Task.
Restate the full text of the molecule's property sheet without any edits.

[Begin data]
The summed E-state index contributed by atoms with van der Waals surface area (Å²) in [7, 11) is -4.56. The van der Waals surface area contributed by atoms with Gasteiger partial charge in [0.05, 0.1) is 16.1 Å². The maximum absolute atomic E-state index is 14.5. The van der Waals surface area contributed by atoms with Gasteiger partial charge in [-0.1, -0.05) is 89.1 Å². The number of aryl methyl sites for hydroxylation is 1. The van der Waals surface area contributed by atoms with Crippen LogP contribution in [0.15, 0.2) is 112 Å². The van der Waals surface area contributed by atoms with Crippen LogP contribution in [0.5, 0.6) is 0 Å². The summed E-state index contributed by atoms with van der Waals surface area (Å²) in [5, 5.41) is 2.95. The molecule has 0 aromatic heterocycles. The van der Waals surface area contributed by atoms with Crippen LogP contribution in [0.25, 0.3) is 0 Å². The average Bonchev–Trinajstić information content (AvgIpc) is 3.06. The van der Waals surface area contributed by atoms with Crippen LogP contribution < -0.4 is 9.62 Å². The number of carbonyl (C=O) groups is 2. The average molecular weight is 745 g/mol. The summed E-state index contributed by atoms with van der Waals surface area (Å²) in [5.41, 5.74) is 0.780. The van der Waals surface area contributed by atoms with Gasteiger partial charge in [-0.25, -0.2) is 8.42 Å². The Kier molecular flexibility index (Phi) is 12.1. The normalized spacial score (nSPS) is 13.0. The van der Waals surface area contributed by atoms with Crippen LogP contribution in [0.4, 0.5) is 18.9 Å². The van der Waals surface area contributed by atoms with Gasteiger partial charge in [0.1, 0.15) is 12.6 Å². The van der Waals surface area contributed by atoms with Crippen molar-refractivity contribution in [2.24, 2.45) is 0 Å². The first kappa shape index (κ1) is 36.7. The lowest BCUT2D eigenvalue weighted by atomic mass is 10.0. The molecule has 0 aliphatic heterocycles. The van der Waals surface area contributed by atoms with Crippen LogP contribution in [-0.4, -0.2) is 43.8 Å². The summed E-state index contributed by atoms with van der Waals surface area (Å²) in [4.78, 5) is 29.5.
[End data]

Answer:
The summed E-state index contributed by atoms with van der Waals surface area (Å²) in [7, 11) is -4.56. The van der Waals surface area contributed by atoms with Gasteiger partial charge in [0.05, 0.1) is 16.1 Å². The maximum absolute atomic E-state index is 14.5. The van der Waals surface area contributed by atoms with Gasteiger partial charge in [-0.1, -0.05) is 89.1 Å². The number of aryl methyl sites for hydroxylation is 1. The van der Waals surface area contributed by atoms with Crippen LogP contribution in [0.15, 0.2) is 112 Å². The van der Waals surface area contributed by atoms with Crippen LogP contribution in [0.5, 0.6) is 0 Å². The summed E-state index contributed by atoms with van der Waals surface area (Å²) in [5, 5.41) is 2.95. The molecule has 0 aromatic heterocycles. The van der Waals surface area contributed by atoms with Crippen LogP contribution in [0.25, 0.3) is 0 Å². The average Bonchev–Trinajstić information content (AvgIpc) is 3.06. The van der Waals surface area contributed by atoms with Crippen LogP contribution < -0.4 is 9.62 Å². The number of carbonyl (C=O) groups is 2. The average molecular weight is 745 g/mol. The summed E-state index contributed by atoms with van der Waals surface area (Å²) in [5.41, 5.74) is 0.780. The van der Waals surface area contributed by atoms with Gasteiger partial charge in [-0.25, -0.2) is 8.42 Å². The Kier molecular flexibility index (Phi) is 12.1. The normalized spacial score (nSPS) is 13.0. The van der Waals surface area contributed by atoms with Crippen LogP contribution in [0.4, 0.5) is 18.9 Å². The van der Waals surface area contributed by atoms with Gasteiger partial charge in [0.1, 0.15) is 12.6 Å². The van der Waals surface area contributed by atoms with Crippen molar-refractivity contribution in [2.24, 2.45) is 0 Å². The first kappa shape index (κ1) is 36.7. The lowest BCUT2D eigenvalue weighted by atomic mass is 10.0. The molecule has 0 aliphatic heterocycles. The van der Waals surface area contributed by atoms with Crippen LogP contribution in [-0.4, -0.2) is 43.8 Å². The summed E-state index contributed by atoms with van der Waals surface area (Å²) in [4.78, 5) is 29.5.